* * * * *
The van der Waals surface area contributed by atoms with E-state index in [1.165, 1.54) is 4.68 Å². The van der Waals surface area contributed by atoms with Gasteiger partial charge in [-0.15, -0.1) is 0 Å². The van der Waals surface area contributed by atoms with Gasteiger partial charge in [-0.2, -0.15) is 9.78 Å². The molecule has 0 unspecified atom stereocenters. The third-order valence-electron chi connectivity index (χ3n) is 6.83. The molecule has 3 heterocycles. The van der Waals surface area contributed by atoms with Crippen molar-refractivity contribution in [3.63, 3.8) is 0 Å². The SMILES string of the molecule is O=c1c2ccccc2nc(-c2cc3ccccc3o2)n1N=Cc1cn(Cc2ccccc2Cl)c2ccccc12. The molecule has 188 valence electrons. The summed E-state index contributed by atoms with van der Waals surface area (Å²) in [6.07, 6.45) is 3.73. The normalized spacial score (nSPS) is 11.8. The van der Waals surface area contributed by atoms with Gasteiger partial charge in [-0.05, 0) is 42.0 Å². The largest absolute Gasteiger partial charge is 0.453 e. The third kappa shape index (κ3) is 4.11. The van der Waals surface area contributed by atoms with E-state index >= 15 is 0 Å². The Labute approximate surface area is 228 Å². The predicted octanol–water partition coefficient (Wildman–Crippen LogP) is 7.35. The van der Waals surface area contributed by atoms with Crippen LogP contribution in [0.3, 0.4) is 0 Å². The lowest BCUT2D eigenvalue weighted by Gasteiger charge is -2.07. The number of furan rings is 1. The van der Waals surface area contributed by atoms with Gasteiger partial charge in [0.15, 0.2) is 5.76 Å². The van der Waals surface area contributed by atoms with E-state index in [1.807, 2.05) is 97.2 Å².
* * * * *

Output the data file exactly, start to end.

The van der Waals surface area contributed by atoms with E-state index in [1.165, 1.54) is 4.68 Å². The van der Waals surface area contributed by atoms with Gasteiger partial charge in [-0.15, -0.1) is 0 Å². The van der Waals surface area contributed by atoms with Gasteiger partial charge in [-0.2, -0.15) is 9.78 Å². The molecule has 0 unspecified atom stereocenters. The third-order valence-electron chi connectivity index (χ3n) is 6.83. The molecule has 3 heterocycles. The van der Waals surface area contributed by atoms with Crippen molar-refractivity contribution in [3.63, 3.8) is 0 Å². The SMILES string of the molecule is O=c1c2ccccc2nc(-c2cc3ccccc3o2)n1N=Cc1cn(Cc2ccccc2Cl)c2ccccc12. The molecule has 188 valence electrons. The summed E-state index contributed by atoms with van der Waals surface area (Å²) in [6.07, 6.45) is 3.73. The normalized spacial score (nSPS) is 11.8. The van der Waals surface area contributed by atoms with Gasteiger partial charge in [-0.05, 0) is 42.0 Å². The largest absolute Gasteiger partial charge is 0.453 e. The third kappa shape index (κ3) is 4.11. The van der Waals surface area contributed by atoms with E-state index >= 15 is 0 Å². The Labute approximate surface area is 228 Å². The predicted octanol–water partition coefficient (Wildman–Crippen LogP) is 7.35. The van der Waals surface area contributed by atoms with Crippen LogP contribution in [0.3, 0.4) is 0 Å². The lowest BCUT2D eigenvalue weighted by Gasteiger charge is -2.07. The number of furan rings is 1. The van der Waals surface area contributed by atoms with Gasteiger partial charge in [0.15, 0.2) is 5.76 Å². The van der Waals surface area contributed by atoms with E-state index in [1.807, 2.05) is 97.2 Å².